Late in 2012, the company also began the test release of Bionelle Starcla™, its latest version of biodegradable polyester.  The compound is starch-based and is completely biodegradable and compostable in wet settings, soil and sludge with microorganisms.  Following its release, SDK made an agreement with D&L Polymer and Colours Inc. (DLPC), the only company working on the production of biodegradable compounds in the Philippines, where nationwide bans on the use of plastic bags have been imposed [ABS-CBN News]. This particular instance is concrete proof that the trend is beneficial in terms of profit as demands for alternatives increase.  SDK has really shown an effort in the green revolution, gradually spreading its influence and sharing its technology and innovations around the world.

Another model of chemical industry leaders in green innovation is The Dow Chemical Company (Dow), which is a conglomerate that stands to be one of the largest manufacturers and suppliers of chemical products in the world. This company is now branching out, spreading their green practices. In their efforts to continue with their go-green projects, they have gotten a hold of some of the top scientists, and have acquired and partnered with other companies either to continue the production of green products, or to ensure that the manufacturing process itself is within environmental standards.

The Dow Chemical Company in recent years have developed many new green products and methods of manufacturing that have helped the environment by reducing carbon footprint and greenhouse gas emissions.

Since the 1990’s, Dow has been making green investments for which it had shelled out $2 billion, but it has also reaped $9 billion with a net profit of $7 billion from these same ventures.  This was made possible by the efficiency and sustainability achieved through green business models.  The green investments that they have made since 1994 have already saved 1.8 quadrillion British Thermal Units of energy []. 

One of the company’s projects is a tie-up with Solazyme (SZYM), wherein they have agreed to purchase millions of gallons of tailored oils that are made from algae.  These oils are safer to use, extremely efficient and ultimately improve the life and effectiveness of transformers [].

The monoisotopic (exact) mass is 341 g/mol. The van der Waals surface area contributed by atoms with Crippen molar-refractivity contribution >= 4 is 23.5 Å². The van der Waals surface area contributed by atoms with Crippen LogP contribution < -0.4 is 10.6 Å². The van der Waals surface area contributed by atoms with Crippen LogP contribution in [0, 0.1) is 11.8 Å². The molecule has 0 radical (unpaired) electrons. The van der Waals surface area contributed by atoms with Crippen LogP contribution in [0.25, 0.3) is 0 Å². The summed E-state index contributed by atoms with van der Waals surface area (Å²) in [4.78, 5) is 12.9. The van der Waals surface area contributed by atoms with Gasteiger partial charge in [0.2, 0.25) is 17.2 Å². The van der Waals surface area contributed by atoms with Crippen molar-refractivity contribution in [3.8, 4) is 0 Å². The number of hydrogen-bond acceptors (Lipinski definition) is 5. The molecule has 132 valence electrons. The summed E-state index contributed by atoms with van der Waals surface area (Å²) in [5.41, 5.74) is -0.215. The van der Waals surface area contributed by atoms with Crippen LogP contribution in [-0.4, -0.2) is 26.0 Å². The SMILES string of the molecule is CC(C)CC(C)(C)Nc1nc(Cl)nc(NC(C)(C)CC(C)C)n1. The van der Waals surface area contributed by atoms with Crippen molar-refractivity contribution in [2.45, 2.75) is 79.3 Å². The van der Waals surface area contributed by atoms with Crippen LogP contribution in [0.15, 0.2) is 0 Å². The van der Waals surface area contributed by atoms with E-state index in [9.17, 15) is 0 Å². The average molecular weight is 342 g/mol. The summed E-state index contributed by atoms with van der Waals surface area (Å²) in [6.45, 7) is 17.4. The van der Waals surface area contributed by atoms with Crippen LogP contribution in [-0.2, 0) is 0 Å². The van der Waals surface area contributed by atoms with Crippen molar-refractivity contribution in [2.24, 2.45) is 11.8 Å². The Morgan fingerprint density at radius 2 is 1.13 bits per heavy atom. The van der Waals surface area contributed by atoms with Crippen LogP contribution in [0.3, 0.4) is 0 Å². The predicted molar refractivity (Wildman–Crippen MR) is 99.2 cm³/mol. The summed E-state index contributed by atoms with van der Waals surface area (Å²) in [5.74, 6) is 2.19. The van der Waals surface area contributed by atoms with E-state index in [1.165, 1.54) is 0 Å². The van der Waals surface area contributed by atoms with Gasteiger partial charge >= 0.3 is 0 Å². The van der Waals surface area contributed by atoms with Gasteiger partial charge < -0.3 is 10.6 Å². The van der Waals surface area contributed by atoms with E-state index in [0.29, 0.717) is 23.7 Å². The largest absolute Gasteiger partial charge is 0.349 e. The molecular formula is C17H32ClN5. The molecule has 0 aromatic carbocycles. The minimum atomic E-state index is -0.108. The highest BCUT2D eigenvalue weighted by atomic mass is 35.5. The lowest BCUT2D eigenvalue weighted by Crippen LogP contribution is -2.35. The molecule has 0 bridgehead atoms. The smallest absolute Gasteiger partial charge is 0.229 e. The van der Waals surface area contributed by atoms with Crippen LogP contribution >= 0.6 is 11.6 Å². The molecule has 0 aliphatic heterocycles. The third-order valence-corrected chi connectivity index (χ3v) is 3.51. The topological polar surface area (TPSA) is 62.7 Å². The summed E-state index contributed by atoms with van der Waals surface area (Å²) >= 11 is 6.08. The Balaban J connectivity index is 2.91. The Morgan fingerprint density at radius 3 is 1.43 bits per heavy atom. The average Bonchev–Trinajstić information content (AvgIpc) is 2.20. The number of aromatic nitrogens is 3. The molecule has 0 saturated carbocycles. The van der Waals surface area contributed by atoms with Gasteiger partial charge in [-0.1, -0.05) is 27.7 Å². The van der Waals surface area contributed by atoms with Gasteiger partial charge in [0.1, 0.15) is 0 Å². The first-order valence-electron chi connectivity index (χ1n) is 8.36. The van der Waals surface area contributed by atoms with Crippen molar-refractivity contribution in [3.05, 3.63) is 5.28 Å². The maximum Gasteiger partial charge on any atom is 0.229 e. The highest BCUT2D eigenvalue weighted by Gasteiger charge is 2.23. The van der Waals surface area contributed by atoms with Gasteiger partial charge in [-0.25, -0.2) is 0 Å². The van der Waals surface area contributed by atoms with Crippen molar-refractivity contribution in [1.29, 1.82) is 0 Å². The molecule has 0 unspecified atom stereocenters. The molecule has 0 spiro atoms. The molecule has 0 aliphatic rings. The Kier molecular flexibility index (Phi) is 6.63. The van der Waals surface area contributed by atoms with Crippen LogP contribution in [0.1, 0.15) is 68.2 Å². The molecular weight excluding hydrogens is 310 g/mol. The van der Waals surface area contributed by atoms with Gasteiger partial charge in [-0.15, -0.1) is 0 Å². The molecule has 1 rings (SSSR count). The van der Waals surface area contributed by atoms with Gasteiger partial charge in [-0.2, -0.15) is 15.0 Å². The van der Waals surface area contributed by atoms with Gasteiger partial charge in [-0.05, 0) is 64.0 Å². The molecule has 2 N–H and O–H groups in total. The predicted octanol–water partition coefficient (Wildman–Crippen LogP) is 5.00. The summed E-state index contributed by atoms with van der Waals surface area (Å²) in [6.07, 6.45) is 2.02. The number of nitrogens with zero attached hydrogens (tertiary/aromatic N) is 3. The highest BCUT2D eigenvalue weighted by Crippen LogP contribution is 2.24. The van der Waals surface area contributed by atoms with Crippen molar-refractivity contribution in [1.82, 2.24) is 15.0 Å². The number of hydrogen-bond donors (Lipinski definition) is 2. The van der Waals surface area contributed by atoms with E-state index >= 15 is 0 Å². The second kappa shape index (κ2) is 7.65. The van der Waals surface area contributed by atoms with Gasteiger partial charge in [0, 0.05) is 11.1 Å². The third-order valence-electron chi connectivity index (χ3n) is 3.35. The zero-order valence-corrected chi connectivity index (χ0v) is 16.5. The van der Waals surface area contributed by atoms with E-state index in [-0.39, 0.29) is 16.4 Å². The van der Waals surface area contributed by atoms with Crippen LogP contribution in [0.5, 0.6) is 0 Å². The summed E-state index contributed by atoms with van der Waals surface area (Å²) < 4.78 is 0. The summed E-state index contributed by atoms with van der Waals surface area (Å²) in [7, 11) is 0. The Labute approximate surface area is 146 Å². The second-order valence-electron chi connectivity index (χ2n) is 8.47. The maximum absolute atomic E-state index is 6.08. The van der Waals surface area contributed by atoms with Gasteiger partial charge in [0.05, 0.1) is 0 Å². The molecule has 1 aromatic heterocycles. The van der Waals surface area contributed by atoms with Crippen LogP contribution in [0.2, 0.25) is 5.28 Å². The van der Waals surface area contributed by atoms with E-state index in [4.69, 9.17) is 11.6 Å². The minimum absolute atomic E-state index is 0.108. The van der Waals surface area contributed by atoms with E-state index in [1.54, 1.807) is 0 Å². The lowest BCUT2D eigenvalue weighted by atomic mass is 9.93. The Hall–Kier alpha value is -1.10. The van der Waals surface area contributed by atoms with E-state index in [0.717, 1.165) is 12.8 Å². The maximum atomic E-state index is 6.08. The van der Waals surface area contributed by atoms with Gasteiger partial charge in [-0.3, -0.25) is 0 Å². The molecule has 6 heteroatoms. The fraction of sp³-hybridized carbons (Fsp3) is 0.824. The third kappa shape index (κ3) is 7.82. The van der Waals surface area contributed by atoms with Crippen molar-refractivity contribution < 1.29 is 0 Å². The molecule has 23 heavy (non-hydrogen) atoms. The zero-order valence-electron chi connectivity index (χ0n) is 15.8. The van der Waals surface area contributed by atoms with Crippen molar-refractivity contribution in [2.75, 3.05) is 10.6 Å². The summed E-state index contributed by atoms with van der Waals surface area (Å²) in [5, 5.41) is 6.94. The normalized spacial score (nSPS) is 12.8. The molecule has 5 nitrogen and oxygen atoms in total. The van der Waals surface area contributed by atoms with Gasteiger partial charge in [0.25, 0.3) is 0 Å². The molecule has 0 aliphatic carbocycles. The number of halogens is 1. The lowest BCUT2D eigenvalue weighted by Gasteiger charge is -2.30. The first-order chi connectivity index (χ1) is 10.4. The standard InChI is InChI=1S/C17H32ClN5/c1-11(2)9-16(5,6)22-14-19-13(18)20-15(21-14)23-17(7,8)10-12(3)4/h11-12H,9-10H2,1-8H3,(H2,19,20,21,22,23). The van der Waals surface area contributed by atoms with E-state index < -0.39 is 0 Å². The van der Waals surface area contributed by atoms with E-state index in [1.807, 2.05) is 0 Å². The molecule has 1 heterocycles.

On another note, what we all know as Styrofoam, a product of Dow, is known to be hazardous to the environment. Even this product is being innovated to become environmentally friendly. The company has developed a new foaming agent solution for Styrofoam insulation production and has converted North American production facilities to use this new technology. Meeting all mandatory requirements, its new foaming agent results in zero ozone-depletion and contains no volatile organic compounds (VOC) [].

Lastly, one of the most recent developments in the company is the energy recovery in recycled plastics.  A pilot test in energy recovery was done to seek other end-of-life options for used plastics. In this test, the incineration of 578 pounds of plastic yielded a highly efficient recovery of 96% of the available energy.  According to Dow’s North American Plastics Sustainability Leader, Jeff Wooster, the rationale behind the experiment was to show that used plastics can be a valuable and innovative source of energy. The positive result may lead to a future with a lessened dependency on natural gases and fossil fuels. It also shows that there is more that can be done with used plastics instead of just disposing of them in landfills [].

These are not the only chemical companies that have ventured into green innovation. Among them are other leading companies in the chemical industry including Air Liquide, BASF, Bayer, DSM, AKZO, DuPont, Reliance, and Shell Chemicals [].

These are but a few of the many chemical industries following the green trend and gaining recognition for their environmentally sound business practices. Going green is certainly not a new concept. It is, however, one that has gained much popularity in recent years and is continuing to grow due to the increasing need to protect and conserve natural resources, and the shift in consumer demands. The green trend has proven to be not only efficient and environment-friendly but also incredibly profitable. For existing chemical companies or start up companies, it would be a beneficial business strategy to follow the examples of these magnates. Chemical industries worldwide should consider this venture into green innovation and see their companies not only be eco-friendly but make their desired profit at the same time.